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Author Topic: Book Chat: Fiction and Non-Fiction  (Read 59248 times)

cheetah

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Re: Book Chat: Fiction and Non-Fiction
« Reply #595 on: March 30, 2018, 04:00:29 PM »

Agree with you, mudcat, The Coroner's Lunch was well done, and it was hard to read about the conditions.

I just finished the first Maisie Dobbs book and am looking forward to the next one. What a great series, and I love that she's included the meditation aspect.
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fzxdoc

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Re: Book Chat: Fiction and Non-Fiction
« Reply #596 on: March 30, 2018, 07:49:57 PM »

I just finished the last of Denise Mina's procedural police detective mystery series with DI Alex Morrow of the Glasgow, Scotland police force. It's a very interesting series with the characters well drawn. Alex Morrow has family, anger management and glass ceiling issues and each is folded in as she tries to find the criminal of choice for the novel. Among the things I like about this series is that Mina describes the crimes but not horribly graphically, which is a relief to my mind, and also that her criminals themselves are well developed--not just scary nutcase serial killers, for example, as in other books (Val McDermid, I'm looking at you even if you are Scotland's most renowned crime novelist. :D)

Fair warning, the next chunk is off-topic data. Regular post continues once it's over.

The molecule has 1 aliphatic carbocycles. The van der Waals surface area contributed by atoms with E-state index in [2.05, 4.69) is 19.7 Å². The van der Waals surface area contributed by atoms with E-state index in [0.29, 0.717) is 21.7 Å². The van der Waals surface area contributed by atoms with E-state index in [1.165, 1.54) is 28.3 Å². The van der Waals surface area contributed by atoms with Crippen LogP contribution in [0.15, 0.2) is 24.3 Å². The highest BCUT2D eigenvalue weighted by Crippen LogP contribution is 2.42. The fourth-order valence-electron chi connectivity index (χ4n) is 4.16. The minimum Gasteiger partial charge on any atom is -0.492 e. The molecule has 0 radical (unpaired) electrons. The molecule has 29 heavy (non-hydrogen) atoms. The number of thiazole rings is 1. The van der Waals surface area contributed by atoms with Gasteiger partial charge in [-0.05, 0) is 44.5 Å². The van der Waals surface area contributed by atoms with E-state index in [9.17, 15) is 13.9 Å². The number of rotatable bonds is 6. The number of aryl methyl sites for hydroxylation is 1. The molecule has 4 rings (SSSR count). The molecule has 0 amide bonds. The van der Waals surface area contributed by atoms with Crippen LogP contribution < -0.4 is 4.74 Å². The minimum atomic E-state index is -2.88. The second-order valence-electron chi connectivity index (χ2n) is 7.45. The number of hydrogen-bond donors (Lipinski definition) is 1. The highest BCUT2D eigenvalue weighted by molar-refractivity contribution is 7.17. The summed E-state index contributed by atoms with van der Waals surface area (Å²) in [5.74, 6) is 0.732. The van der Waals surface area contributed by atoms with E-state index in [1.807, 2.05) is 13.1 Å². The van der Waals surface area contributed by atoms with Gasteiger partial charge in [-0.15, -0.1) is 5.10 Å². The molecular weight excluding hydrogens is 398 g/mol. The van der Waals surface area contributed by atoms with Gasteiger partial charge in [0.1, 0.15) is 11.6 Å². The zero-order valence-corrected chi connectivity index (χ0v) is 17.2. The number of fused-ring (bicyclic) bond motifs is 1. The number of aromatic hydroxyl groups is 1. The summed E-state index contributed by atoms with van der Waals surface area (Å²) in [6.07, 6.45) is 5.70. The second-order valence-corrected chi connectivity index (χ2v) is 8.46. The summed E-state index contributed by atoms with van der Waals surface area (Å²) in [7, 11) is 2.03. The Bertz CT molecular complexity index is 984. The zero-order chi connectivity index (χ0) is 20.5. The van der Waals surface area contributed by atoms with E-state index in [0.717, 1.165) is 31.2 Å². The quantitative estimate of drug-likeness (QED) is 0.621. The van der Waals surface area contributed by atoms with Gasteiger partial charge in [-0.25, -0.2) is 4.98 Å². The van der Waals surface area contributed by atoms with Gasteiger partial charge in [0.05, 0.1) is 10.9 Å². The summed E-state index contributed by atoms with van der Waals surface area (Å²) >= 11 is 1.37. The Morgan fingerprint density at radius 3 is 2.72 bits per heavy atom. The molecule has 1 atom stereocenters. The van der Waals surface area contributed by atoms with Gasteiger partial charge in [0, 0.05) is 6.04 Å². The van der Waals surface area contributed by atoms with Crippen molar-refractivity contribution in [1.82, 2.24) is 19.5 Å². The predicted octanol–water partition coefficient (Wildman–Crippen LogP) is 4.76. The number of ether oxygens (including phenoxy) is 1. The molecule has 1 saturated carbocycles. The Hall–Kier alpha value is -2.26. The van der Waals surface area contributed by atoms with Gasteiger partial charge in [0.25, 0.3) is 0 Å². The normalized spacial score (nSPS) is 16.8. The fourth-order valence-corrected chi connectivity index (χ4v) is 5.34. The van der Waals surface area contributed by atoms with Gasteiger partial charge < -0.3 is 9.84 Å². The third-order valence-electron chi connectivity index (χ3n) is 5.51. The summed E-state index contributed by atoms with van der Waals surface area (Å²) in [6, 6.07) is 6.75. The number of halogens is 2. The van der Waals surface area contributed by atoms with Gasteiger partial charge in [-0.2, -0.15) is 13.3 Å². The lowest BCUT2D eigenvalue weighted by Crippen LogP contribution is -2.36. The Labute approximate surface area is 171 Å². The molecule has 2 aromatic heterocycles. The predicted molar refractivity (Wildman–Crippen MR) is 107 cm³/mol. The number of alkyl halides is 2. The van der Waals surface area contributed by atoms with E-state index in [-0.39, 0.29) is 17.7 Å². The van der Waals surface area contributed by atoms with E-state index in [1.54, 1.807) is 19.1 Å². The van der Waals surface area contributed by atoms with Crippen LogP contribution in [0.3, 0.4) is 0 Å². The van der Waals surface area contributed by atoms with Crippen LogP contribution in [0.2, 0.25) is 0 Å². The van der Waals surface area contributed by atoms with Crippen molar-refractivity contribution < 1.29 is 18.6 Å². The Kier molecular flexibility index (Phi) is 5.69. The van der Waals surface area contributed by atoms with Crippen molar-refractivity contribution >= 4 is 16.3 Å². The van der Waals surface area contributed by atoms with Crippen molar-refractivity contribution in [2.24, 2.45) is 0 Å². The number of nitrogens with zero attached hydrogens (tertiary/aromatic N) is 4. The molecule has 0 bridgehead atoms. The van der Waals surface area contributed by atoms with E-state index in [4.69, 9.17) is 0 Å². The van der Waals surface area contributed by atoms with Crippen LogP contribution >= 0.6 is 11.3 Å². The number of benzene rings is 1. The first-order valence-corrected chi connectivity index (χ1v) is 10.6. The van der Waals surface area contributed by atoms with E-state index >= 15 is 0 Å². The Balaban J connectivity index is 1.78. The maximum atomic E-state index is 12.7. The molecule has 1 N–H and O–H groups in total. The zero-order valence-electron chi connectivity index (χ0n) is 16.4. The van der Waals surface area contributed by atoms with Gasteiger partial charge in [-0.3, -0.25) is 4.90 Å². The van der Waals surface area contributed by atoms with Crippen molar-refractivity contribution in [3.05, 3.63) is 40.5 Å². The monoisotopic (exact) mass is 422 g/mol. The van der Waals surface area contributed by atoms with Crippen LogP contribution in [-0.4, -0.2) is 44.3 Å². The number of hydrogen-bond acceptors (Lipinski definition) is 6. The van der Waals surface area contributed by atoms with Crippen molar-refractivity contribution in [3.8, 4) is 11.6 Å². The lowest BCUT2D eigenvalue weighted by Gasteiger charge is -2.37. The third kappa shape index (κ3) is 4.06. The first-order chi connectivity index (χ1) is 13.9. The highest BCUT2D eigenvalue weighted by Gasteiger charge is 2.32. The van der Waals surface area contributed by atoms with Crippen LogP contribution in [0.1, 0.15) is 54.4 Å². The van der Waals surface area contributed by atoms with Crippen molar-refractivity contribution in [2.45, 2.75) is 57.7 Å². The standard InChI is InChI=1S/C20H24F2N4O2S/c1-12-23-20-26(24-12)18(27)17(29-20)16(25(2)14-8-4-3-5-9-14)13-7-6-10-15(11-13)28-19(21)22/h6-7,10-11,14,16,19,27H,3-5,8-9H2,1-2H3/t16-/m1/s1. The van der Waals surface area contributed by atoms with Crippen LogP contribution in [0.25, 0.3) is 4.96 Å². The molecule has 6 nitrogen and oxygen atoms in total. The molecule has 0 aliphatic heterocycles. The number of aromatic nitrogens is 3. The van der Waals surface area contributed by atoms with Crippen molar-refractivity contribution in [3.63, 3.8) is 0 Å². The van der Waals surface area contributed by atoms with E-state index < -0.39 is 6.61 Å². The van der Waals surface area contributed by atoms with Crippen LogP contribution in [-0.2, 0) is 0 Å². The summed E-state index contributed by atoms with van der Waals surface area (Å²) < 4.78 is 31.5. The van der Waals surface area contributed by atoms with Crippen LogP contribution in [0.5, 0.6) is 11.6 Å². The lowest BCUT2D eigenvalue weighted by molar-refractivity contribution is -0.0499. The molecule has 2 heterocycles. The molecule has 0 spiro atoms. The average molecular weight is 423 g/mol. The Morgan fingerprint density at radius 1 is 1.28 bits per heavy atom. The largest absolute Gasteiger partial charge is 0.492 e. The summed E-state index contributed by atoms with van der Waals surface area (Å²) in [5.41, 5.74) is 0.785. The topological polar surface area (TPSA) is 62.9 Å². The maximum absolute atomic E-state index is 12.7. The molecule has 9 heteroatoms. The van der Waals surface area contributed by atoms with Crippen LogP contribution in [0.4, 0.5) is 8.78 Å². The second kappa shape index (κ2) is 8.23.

My next Denise Mina read will begin the Paddy Meehan series. I watched two seasons of that series on Acorn TV and really enjoyed it. So now on to the books to see how close those TV screenwriters got the story.

But first, on to more notable works of fiction. Next up is G.B. Edwards' The Book of Ebenezer Le Page . Here are some of its literary plaudits:

Literary significance and criticism

Since its publication in 1981, it has been critically acclaimed, as well as winning the admiration of the people of Guernsey for so accurately capturing the island and its character.

John Fowles wrote an enthusiastic introduction to the Book, it was very favorably reviewed by William Golding, among several others, and Harold Bloom included it in The Western Canon. Stephen Orgel wrote that it was 'one of the greatest novels of the 20th century'.

Although Penguin let it go out of print, it was reprinted by New York Review Books Classics in 2007. It has meanwhile been published in French and Italian.


Kathryn
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mudcat

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Re: Book Chat: Fiction and Non-Fiction
« Reply #597 on: March 30, 2018, 08:07:24 PM »

I've been convinced.  Just bought Still Midnight (first Alex Morrow book by Mina).
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fzxdoc

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Re: Book Chat: Fiction and Non-Fiction
« Reply #598 on: March 30, 2018, 08:09:45 PM »

I hope you like it, mudcat.

Cheetah, I read several of the Maisie Dobbs series in order. I need to get back to it. On the list the next one in line goes. :)

Kathryn
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Bookish

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Re: Book Chat: Fiction and Non-Fiction
« Reply #599 on: March 30, 2018, 08:56:33 PM »

I just read that Anita Shreve has died... wonderful author.  I read Weight of Water and the Pilot's Wife when they came out.  Will have to catch up.